Have the Christian churches got it at last? Have they understood that it will soon be too late to halt the slow yet relentless decline they have experienced in this country, and on the continent of Europe, for many years? Yes, they are, finally, beginning to face up to reality. For example, the new Pope, Francis, has just published a truly remarkable document, “Evangelii Gaudium” or “The Joy of the Gospel”, in which he asks the Catholic Church to embark upon a fresh chapter of evangelization, and where he describes in great detail how this should be done. And more quietly, but no less insistently, the new Archbishop of Canterbury, Justin Welby, is engaged in the same task.

Just a word, first, about where one should direct one’s gaze. It is natural to bracket the Pope and the Archbishop together, but so great are the structural differences between the two Churches that this can mislead. In the Roman Catholic Church, everything flows down from the top, whereas in the Church of England authority is widely dispersed. So Popes issue lengthy documents, often of a high quality, in this case an “apostolic exhortation”, and set a new direction. Whereas in the Church of England, archbishops, bishops and the clergy just get on with things.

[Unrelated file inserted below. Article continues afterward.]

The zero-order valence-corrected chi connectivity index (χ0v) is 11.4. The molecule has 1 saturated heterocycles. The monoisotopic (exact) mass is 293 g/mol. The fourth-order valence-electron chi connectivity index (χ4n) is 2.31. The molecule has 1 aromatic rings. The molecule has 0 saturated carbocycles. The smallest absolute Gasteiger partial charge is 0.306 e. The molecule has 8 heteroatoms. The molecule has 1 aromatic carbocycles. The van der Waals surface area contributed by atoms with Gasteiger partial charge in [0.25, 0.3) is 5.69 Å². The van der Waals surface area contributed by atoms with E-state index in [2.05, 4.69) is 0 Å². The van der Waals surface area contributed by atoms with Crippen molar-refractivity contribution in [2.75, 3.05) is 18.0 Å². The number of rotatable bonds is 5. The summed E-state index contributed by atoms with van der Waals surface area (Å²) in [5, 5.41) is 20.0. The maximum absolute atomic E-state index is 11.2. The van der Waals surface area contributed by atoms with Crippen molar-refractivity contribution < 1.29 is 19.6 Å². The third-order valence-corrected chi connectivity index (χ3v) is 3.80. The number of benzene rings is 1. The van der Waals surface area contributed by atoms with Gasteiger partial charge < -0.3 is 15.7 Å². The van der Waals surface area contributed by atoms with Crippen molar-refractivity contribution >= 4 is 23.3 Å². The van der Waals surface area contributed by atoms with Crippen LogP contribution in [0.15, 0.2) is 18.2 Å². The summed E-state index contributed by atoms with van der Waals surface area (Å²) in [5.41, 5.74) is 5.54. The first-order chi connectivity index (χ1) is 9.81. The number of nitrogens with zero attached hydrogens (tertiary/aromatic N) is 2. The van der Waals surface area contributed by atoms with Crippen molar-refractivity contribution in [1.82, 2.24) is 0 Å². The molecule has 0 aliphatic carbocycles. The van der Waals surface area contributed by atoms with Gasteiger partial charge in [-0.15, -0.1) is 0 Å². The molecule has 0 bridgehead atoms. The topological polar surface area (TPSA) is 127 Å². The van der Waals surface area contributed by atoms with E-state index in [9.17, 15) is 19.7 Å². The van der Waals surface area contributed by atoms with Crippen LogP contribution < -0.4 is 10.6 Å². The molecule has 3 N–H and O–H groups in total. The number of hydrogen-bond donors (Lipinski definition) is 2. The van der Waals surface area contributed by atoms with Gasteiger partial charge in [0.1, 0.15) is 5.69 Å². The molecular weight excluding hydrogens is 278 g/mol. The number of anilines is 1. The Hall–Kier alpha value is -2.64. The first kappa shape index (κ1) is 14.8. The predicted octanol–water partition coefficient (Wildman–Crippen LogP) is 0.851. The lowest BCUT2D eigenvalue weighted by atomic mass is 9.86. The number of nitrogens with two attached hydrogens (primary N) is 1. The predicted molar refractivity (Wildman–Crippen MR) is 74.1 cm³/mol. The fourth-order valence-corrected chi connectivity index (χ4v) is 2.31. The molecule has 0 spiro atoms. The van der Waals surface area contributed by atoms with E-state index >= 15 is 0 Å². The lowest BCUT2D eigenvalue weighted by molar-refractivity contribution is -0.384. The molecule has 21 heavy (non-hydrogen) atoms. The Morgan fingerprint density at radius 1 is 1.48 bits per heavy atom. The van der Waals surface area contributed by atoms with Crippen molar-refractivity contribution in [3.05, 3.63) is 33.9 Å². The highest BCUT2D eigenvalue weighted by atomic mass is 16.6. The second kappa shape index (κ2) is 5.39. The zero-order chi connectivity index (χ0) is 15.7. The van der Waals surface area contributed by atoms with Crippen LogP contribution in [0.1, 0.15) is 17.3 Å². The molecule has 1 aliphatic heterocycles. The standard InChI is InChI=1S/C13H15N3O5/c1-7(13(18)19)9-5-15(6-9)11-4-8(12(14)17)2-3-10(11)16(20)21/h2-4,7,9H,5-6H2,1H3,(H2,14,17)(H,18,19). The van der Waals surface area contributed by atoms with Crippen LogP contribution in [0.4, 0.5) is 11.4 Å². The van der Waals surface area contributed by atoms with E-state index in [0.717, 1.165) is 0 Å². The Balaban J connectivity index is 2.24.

To see what this means in practice, listen to Bishop Stephen Cottrell addressing the Chelmsford Diocesan synod last month. His speech, “Evangelizing Effectively: the next steps”, cannot match the breadth, nor the wonderful biblical language of Pope Francis’s exhortation, but it is directed at the same purpose in a very effective and practical manner.

More here-

Welby: Church cannot intervene

From The Church Times-

THE Church in the West cannot intervene in conflicts in places such as Syria and Egypt - unless it is invited to do so, the Archbishop of Canterbury has said.

"We would be delighted to play a reconciliation role if there is one we can play. If someone in a viable position on both sides says, 'Come and help,' we'll be on the next flight."